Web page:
3. Getting HRH back to the desk after a break.
This involves letting him know 2 minutes in advance when his 5 or 10 minute break will end. The first warning is ignored. When informed it is time to start working again, there will be an argument about how 5 or 10 minutes have not actually passed yet. There may be some truth to this as I try to cheat on a couple of minutes here and there. For someone who can't tell the time properly yet, HRH seems to know precisely to the second if his break time is being cheated on.

4. Answering unrelated questions during revision time.
HRH's philosophizing on life and the meaning of it, along with other fascinating concepts, all seem to happen in the middle of writing an Urdu essay on 'aam' or 'mera ghar'. What is it about finding out how many more apples John has (56 apples) than Sam (37 apples), that brings forth a sudden interest in my well-being with questions such as 'So Ammi tell me how was your day?' No, I'm not going to fall for that.

5. Discovering the way I am imparting knowledge is incorrect.
Me: So this is how you subtract by borrowing
HRH: No it isn't.
Me: What do you mean? Yes it is.
HRH will then show me another way of borrowing. (Who knew there were multiple ways of doing that?) After having to hear a scornful laugh along with 'You don't know anything Ammi', I am forced to concede defeat and agree that he can stick to subtracting the way his teacher has taught him.

Boo to B.O.

Time to rant. With the daily BBQ we all have to endure in the Lahori summer, the additional flavoring of B.O. can make things really unbearable.

It is understandable that some people suffering from this unfortunate affliction may not be able to do anything about it due to a lack of knowledge or resources. However, people who should know better deserve no sympathy, for there are plenty of products out there for this very purpose. These people can be found everywhere. In schools, colleges, universities, workplaces, on flights (unfortunately sitting right next to you), in supermarkets and more.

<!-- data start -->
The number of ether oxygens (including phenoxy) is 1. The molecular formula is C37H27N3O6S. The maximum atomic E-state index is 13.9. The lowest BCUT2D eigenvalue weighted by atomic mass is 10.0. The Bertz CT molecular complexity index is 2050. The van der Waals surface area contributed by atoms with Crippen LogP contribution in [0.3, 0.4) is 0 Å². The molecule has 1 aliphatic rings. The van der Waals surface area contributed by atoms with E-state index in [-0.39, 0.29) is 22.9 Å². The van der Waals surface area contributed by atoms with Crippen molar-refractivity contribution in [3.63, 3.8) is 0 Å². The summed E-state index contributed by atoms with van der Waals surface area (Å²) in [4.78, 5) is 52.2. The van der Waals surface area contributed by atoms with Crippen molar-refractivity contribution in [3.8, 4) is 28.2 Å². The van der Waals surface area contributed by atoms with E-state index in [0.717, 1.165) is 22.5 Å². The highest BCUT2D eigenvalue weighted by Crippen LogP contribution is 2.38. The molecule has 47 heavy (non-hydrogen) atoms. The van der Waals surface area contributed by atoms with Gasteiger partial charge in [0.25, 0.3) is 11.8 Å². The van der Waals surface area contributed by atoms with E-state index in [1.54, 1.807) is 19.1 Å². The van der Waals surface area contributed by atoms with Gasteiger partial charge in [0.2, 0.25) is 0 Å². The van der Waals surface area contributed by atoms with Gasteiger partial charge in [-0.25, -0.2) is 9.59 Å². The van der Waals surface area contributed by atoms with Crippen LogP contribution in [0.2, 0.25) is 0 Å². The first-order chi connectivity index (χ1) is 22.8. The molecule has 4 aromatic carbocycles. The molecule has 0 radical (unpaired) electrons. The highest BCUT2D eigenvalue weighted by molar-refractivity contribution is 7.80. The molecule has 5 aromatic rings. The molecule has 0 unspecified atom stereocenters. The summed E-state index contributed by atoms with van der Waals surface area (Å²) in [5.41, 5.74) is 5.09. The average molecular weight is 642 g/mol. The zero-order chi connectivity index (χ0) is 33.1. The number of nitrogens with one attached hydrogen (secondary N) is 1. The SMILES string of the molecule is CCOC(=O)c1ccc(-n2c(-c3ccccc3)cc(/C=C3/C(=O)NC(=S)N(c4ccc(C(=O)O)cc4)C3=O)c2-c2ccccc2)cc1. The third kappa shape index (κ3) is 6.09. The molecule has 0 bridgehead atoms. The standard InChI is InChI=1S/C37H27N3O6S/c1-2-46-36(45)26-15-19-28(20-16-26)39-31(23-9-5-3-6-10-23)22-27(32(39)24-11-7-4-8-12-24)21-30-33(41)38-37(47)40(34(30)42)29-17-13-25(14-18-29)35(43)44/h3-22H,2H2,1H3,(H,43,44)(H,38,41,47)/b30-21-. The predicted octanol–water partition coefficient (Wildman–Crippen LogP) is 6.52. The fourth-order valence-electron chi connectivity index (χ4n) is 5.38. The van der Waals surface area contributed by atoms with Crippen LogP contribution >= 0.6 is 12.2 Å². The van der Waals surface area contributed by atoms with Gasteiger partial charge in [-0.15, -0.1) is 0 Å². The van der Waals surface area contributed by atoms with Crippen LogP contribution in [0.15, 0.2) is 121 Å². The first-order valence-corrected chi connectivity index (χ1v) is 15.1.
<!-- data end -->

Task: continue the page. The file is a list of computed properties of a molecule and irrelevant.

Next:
We have all come across people who enter the room and make you instantly recoil at the sudden atmospheric assault (as well as at the horror that such an odor can come from an individual who is apparently completely unaware of it). Trying to recover from the shock, holding your breath, writhing in agony internally, can be an exhausting experience (especially if aforementioned person remains in a space around you for more than a few minutes).

I humbly request all such nasal ninjas, please, if not for yourself, then for those around you, use some body freshener (for there are plenty out there) to make the environment more conducive to breathing.

Wednesday, May 18, 2011

Too Much To Ask

I want my child to not ask me if a pile of burning rubbish we pass by is the result of a bomb; or pass by a building with broken windows and ask me if the Taliban did that; or issue threats like 'I want to sell you to Al-Qaeda'.

I want to have someone to vote for in the next election who inspires confidence and will not turn out to be an incompetent crook, like most of our 'leaders' seem to be.

I want to know what the results are of the 'investigations' that happen after a top official is assassinated or a suicide bomb goes off. Why doesn't anyone tell us anything? Is it because no one is actually investigating anything? Or is it because we are just supposed to be kept in the dark?

I want our news channels to follow up on these investigations and not just churn out tabloid journalism with screaming talk shows thrown in.